Who was it that gave stepmothers a bad name? - Family Law Partners

Who was it that gave stepmothers a bad name?

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Certainly Walt Disney has a lot to answer for, with his caricatures of ‘the wicked stepmother’ featuring so strikingly in many of the classic fairy tales. The demonized cold-faced, heartless and cruel women who makes life so very harsh and difficult for her stepchildren, has many youngsters shaking in their seats!

Have those stories shaped our beliefs? Is this what children imagine will happen when an incoming spouse joins the blended family picture today?

Perhaps now more than ever, it’s important to put down those myths and rewrite the scripts, because the number of stepmothers is on the increase. According to a recently published book (Penelope Leach’s Family Breakdown) fewer than half of today’s children will celebrate a sixteenth birthday with their parents still together.

Undoubtedly, the introduction of step mums to stepchildren is going to trigger emotions for all concerned, and there would be something very unusual and unhealthy if that wasn’t the case. Everyone has, and should be expressing feelings about the changes.

Children, at any age, may assume their stepfamily will be a re-creation of their first family, sometimes resulting in expectations that are impossible to fulfill. Often what causes children difficulty or upset, is not always to do with the new stepfamily arrangements, but rather the leftover conflict between their biological parents and the loss of the first relationship. Paradoxically, children can be preoccupied with internal conflict, worrying that they are somehow being disloyal if they develop positive feelings towards their step mum. They may struggle not to upset either parent, but particularly the one who may not do so well after the divorce.

Here are some of my top guidance tips for step mums, to help ease themselves into the new family unit as seamlessly as possible:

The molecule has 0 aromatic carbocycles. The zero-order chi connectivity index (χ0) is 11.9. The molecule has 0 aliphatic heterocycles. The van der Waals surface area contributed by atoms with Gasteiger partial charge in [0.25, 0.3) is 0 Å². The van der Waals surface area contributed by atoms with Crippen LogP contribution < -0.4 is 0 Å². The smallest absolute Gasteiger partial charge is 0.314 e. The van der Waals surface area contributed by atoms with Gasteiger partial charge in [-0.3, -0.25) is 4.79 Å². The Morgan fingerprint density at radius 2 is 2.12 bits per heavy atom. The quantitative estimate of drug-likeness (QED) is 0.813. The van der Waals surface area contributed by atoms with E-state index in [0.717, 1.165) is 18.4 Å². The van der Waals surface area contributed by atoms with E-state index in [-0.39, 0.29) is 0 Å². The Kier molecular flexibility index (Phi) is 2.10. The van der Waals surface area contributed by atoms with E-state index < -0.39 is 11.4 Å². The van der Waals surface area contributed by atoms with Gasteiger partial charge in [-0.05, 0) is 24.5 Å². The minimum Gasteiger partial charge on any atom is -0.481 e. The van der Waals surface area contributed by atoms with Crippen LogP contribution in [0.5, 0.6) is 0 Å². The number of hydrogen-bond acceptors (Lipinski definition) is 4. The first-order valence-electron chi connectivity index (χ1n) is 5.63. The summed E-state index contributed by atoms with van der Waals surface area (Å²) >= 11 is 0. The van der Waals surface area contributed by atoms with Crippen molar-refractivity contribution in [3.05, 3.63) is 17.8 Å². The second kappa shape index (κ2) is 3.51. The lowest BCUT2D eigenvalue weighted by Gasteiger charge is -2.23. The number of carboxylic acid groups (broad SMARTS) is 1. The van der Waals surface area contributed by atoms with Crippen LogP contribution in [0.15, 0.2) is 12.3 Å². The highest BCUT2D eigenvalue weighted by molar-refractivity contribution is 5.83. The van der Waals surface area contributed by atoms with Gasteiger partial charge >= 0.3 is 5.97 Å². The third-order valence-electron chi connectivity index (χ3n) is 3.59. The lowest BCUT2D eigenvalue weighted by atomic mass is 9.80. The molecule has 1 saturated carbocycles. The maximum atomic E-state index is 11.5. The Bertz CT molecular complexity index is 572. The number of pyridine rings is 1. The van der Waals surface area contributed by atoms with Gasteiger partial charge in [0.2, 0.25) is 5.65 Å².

• Take things slowly. Your stepchildren need as much time to get used to you, as you need to get used to them.
  • Encourage and allow your partner to spend time with his/her children alone, as well as all being together as a family.
  • When it comes to disciplining, be confident and clear about who you are. Let your partner discipline his/her children, and when he/she is not around, adopt the role of ‘adult in charge’, maintaining agreed ‘house-rules’ for guidance.
  • Model respectful behavior towards your stepchildren. You can set the example of how you want to treat others and wish to be treated yourself. To develop trust, be mindful to not make negative comments about their biological mother, or their siblings.
  • Accept that your feelings for your stepchildren and the feelings they may have for you will be ‘good enough’. It’s not unusual for stepmothers to feel pressured that they must love their stepchildren deeply, immediately. It will be easier just to be nice to them in a genuine way, by providing kindness, compassion and respect – which can eventually lead to love.
  • Explore ways to spend private, one-on-one time with each of your stepchildren. Developing some common interests, activities or hobbies together will help you get to know them as they learn more about more about you, and who you are.
  • It’s not at all unusual for stepmothers to feel isolated, disappointed, rejected and hurt. If you feel this way, remember that you are not ‘the only one’?and make sure you don’t bottle up your feelings. Talk to your partner, so he/she knows how you feel.
  • Make time for dates with your partner. Having fun together strengthens your relationship and makes it easier to get over any difficulties when they occur.

Undoubtedly, with this new role there will be many things to learn. However, my main piece of advice for step mums is to hold in mind that every family member is learning as they go along too and it is one thing that could unite you, as you all learn new ways!

Our next blog in this series will consider changes from a father’s point of view.

Separation Matters are independent Family Consultants, based in Brighton and working across Sussex, offering a fresh new approach to separation, divorce and civil partnership breakdown.


Other useful reading:

  • Family Breakdown
    Penelope Leach – (ISBN: 978178352097) Unbound Books – available 19.6.2014
    Written for separating mothers and fathers, their extended families and prospective new partners, and for the professionals who support and advise them. It is full of ways to minimise the impact of separation and, often in their own words, children of different ages describe what they understand and feel about the process.
  • Help Your Children Cope With Your Divorce: A Relate Guide
    Paula Hall (ISBN-10: 0091912830), Vermillion
    When parents decide to separate, their children’s lives are changed forever. This sensitive, accessible guide includes clear advice and guidance on how to minimise the impact on your children.
  • Association for Shared Parenting – www.sharedparenting.org.uk
  • Gingerbread – www.gingerbread.org.uk
  • Family Lives – www.familylives.org.uk
  • National Association For Child Support Action – www.nacsa.co.uk


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